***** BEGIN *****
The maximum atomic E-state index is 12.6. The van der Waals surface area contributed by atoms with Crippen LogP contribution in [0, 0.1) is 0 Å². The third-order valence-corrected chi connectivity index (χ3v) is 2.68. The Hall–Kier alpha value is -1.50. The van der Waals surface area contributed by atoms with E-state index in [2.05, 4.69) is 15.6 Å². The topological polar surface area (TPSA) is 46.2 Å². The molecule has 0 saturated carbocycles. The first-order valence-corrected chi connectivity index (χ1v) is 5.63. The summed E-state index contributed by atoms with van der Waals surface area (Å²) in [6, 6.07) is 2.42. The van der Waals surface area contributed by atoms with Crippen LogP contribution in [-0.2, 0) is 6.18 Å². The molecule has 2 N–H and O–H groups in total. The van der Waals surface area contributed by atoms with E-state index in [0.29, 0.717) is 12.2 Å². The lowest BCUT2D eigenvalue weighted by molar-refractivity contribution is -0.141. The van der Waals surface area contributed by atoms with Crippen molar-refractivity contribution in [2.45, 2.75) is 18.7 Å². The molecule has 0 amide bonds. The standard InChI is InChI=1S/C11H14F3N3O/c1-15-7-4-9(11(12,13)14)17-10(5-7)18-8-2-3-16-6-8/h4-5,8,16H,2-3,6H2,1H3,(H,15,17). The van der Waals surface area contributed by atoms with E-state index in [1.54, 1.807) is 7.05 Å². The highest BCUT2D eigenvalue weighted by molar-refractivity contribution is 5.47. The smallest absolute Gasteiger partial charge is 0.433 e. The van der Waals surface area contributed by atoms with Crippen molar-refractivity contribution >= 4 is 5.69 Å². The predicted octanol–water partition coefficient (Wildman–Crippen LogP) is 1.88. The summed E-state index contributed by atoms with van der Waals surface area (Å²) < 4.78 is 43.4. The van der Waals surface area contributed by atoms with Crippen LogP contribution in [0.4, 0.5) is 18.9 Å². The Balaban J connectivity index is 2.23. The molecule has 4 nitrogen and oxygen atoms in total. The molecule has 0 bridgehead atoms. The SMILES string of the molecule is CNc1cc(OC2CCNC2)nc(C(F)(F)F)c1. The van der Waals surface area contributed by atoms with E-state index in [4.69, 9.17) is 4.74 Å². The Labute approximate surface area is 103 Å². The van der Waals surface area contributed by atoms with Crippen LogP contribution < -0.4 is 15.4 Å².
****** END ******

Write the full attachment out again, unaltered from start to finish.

The maximum atomic E-state index is 12.6. The van der Waals surface area contributed by atoms with Crippen LogP contribution in [0, 0.1) is 0 Å². The third-order valence-corrected chi connectivity index (χ3v) is 2.68. The Hall–Kier alpha value is -1.50. The van der Waals surface area contributed by atoms with E-state index in [2.05, 4.69) is 15.6 Å². The topological polar surface area (TPSA) is 46.2 Å². The molecule has 0 saturated carbocycles. The first-order valence-corrected chi connectivity index (χ1v) is 5.63. The summed E-state index contributed by atoms with van der Waals surface area (Å²) in [6, 6.07) is 2.42. The van der Waals surface area contributed by atoms with Crippen LogP contribution in [-0.2, 0) is 6.18 Å². The molecule has 2 N–H and O–H groups in total. The van der Waals surface area contributed by atoms with E-state index in [0.29, 0.717) is 12.2 Å². The lowest BCUT2D eigenvalue weighted by molar-refractivity contribution is -0.141. The van der Waals surface area contributed by atoms with Crippen molar-refractivity contribution in [2.45, 2.75) is 18.7 Å². The molecule has 0 amide bonds. The standard InChI is InChI=1S/C11H14F3N3O/c1-15-7-4-9(11(12,13)14)17-10(5-7)18-8-2-3-16-6-8/h4-5,8,16H,2-3,6H2,1H3,(H,15,17). The van der Waals surface area contributed by atoms with E-state index in [1.54, 1.807) is 7.05 Å². The highest BCUT2D eigenvalue weighted by molar-refractivity contribution is 5.47. The smallest absolute Gasteiger partial charge is 0.433 e. The van der Waals surface area contributed by atoms with Crippen molar-refractivity contribution >= 4 is 5.69 Å². The predicted octanol–water partition coefficient (Wildman–Crippen LogP) is 1.88. The summed E-state index contributed by atoms with van der Waals surface area (Å²) < 4.78 is 43.4. The van der Waals surface area contributed by atoms with Crippen LogP contribution in [0.4, 0.5) is 18.9 Å². The Balaban J connectivity index is 2.23. The molecule has 4 nitrogen and oxygen atoms in total. The molecule has 0 bridgehead atoms. The SMILES string of the molecule is CNc1cc(OC2CCNC2)nc(C(F)(F)F)c1. The van der Waals surface area contributed by atoms with E-state index in [4.69, 9.17) is 4.74 Å². The Labute approximate surface area is 103 Å². The van der Waals surface area contributed by atoms with Crippen LogP contribution < -0.4 is 15.4 Å².